Crying like a baby: Women’s March NYC, 1-21-2017

I knew I’d cry, just not how soon and for the entire time—and that I’d be such a blubbering idiot about it.

I knew it because I was already so moved, conceptually, by the Women’s March on Washington—and just about everywhere else in the world where people who care about the planet and not just themselves exist, even including Antarctica! But as I walked east late Saturday morning on 42nd Street toward Grand Central Station, besides the significance of the Women’s March the day after the official consecration of evil, my thoughts ran also to the last time I marched: February 15, 2003, in opposition to the imminent Iraq War.

Jane Siberry was in town, maybe she played Joe’s Pub the night before. She met me at Grand Central, as did my friend Suri Gopalan, then maybe the top U.S. distributor of South Asian music and video. It was very cold that day as we marched up the East Side, and it was so crowded we never made it near to where the rally stage was. Indeed, Jane and Suri were long gone by the time I turned onto whatever the avenue was and caught sight of the stage many blocks down and could hear the speakers.

And then I cried. It was a cry of joy that after all these years, these decades after protesting the Vietnam War as a high school student in Madison, Wisconsin, when I’d come home from the University campus, once after being kicked out of high school for protesting Kent State, with tear gas seeped into my clothes and dripping down my hair in the shower (one time I needed to be treated at the Hillel foundation on Langdon Streeet when a can of National Guard pepper gas blew up right in front of me), that here I was, after all this time, right where I began, true to my idealistic younger self, where I was supposed to be.

I shouldn’t call any of this nostalgia, but I could feel the tears welling up once again as I crossed Sixth Avenue, and when I caught up with a girl carrying a sign and wearing a Gotham Girls Roller Derby jacket, the floodgates opened and never really shut. Around 45th and Fifth a cop let me join the march from behind the sidewalk barricades, as I had neither registered for a start time at Dag Hammarskjold Plaza at East 47th Street and First Avenue, nor gone there anyway. Rather, I figured on going to Grand Central, which was being used as a warming station–though it was warm enough for me to keep my medium jacket and heavy hooded sweatshirt open, thereby exposing the old red Janis Ian t-shirt I managed to dig out specially for the occasion.

The march would travel down Second Avenue and turn west on 42nd Street before turning north on Fifth and ending at Trump Tower at 56th. I was hoping to run into friends I knew would be there from tweets and Facebook posts—Rosanne Cash and Sandra Bernhard and David Johansen—but as it turned out, I’m glad I didn’t. I mean, I wasn’t so much crying as bawling, uncontrollably: Poor Janis Ian t-sirt! Snot noodled down upon it continuously, tears streaming down my face.

Weird thing is, I don’t usually cry much—though I do cry at movies (I’m sure they’re still cleaning up the puddle I left at last month’s Dangal screening!) and whenever I hear Alison Krauss, Laura Nyro, Maria McKee and Jane Siberry, or watch Barack and Michelle Obama. And I’m open about it, so that when I tweeted “Weeping openly behind protest gal with Gotham Girls Roller Derby jacket,” a Facebook friend observed that I seem to cry a lot. “I’m a crybaby,” I responded.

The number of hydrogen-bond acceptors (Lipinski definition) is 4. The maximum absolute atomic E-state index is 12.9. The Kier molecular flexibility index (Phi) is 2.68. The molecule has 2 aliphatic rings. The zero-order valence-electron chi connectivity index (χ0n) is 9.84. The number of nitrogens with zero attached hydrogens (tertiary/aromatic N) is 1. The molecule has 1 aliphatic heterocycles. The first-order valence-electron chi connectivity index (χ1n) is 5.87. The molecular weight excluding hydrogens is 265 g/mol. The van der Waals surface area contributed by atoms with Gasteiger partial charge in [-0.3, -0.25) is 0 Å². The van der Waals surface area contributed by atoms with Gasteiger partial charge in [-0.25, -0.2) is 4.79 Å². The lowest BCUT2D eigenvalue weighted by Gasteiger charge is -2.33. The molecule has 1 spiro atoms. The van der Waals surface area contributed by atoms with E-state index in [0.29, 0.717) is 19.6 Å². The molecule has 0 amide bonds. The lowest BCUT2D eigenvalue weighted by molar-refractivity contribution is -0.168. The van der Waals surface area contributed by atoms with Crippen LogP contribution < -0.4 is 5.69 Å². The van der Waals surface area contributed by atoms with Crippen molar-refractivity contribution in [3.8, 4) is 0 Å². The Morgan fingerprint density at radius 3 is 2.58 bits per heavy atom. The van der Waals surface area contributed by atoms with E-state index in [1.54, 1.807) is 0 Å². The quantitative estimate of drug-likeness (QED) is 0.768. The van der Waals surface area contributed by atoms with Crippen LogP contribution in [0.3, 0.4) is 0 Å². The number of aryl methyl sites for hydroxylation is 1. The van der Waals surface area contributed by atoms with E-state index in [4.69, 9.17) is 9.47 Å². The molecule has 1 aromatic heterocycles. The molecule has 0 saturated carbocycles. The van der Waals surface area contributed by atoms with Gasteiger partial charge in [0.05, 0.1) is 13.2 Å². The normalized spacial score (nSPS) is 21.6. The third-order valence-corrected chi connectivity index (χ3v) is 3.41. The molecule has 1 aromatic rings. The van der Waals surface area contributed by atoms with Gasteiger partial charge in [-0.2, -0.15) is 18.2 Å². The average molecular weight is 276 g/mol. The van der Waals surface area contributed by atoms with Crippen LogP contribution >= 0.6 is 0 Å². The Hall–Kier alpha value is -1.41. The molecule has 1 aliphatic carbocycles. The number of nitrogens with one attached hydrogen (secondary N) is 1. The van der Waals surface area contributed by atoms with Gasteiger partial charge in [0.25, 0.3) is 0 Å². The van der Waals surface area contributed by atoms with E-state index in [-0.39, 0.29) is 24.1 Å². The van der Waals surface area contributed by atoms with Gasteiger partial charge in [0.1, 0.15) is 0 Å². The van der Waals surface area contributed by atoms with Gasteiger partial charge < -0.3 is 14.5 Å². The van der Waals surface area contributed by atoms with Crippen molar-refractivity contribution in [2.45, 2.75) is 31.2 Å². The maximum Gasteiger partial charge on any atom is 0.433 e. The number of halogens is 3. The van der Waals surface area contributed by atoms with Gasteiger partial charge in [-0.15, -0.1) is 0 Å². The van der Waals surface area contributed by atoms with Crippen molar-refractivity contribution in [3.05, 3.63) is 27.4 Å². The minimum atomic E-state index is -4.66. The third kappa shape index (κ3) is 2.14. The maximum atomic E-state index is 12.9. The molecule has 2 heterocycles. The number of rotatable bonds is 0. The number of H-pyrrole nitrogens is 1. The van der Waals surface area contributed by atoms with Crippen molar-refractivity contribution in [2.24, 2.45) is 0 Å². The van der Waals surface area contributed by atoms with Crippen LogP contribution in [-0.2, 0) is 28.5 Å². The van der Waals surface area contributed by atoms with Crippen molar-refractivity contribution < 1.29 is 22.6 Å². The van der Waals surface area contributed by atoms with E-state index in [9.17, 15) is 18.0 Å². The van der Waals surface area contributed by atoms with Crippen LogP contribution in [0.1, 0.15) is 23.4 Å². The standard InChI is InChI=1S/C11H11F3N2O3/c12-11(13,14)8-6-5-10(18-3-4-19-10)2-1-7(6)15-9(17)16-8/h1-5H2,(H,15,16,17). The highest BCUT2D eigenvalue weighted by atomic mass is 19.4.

It got so bad when I got in the middle of it that I couldn’t chime in on any of the chants, I was so overcome with emotion. Of course I wouldn’t have joined a Spanish one that I had a feeling was somewhat lewd since the gals were having so much fun with it, but when they ended with “When they go low, we go high” I was sniveling too much to form words. And I wouldn’t even attempt to add my voice to the little girls shouting out Planned Parenthood chant support.

I did try to sing along to “The Star-Spangled Banner”—something I never do at sports events–when the church organ at St. Thomas Church played it, but nothing came out. Same with “We Shall Overcome”—by the way, a fantastic touch from the church. Even the signs had me boohooing (a word I’ve never used, that I picked up from Tanya Tucker’s hit “Down to My Last Teardop”–that shows I’m running out of “cry” synonyms): “Dissent is Patriotic,” “I can’t believe my daughters have to do this too,” “Hate doesn’t live here anymore” (when I got home I had to post Buck Owens’ “Love’s Gonna Live Here”), an iconic blue “Keep Abortion Legal” sign that the woman holding it said was 15-years-old and used at five demonstrations, a “Keep your laws off my body” sign that an elderly lady said was 25-years-old.

A brief aside: So I was struggling to send out tweets through the tears and keep up with my Facebook and Twitter timelines, and on Facebook came word, though one of my friends and favorite singer-songwriters Maria McKee, that Maggie Roche of the most wonderful Roches had died.

“One of my favorite records of all time,” Maria wrote, in reference to the Roches’ self-titled 1979 album. “RIP Maggie Roche.”

“Crushed,” I responded, then tweeted, “Overcome now by sadness at news that Maggie Roche has died.” And I cried some more.

But Maria also posted “I’M SO PROUD TO BE A WOMAN TODAY! WARRIORS I LOVE YOU ALL! #RESIST.” I tweeted, “Cue Lee Greenwood: ‘And I’m proud to be an American….'” and passed a couple old ladies with blue ball caps embroidered with “We’re still here.” “Talkin’ ’bout my generation,” I tweeted.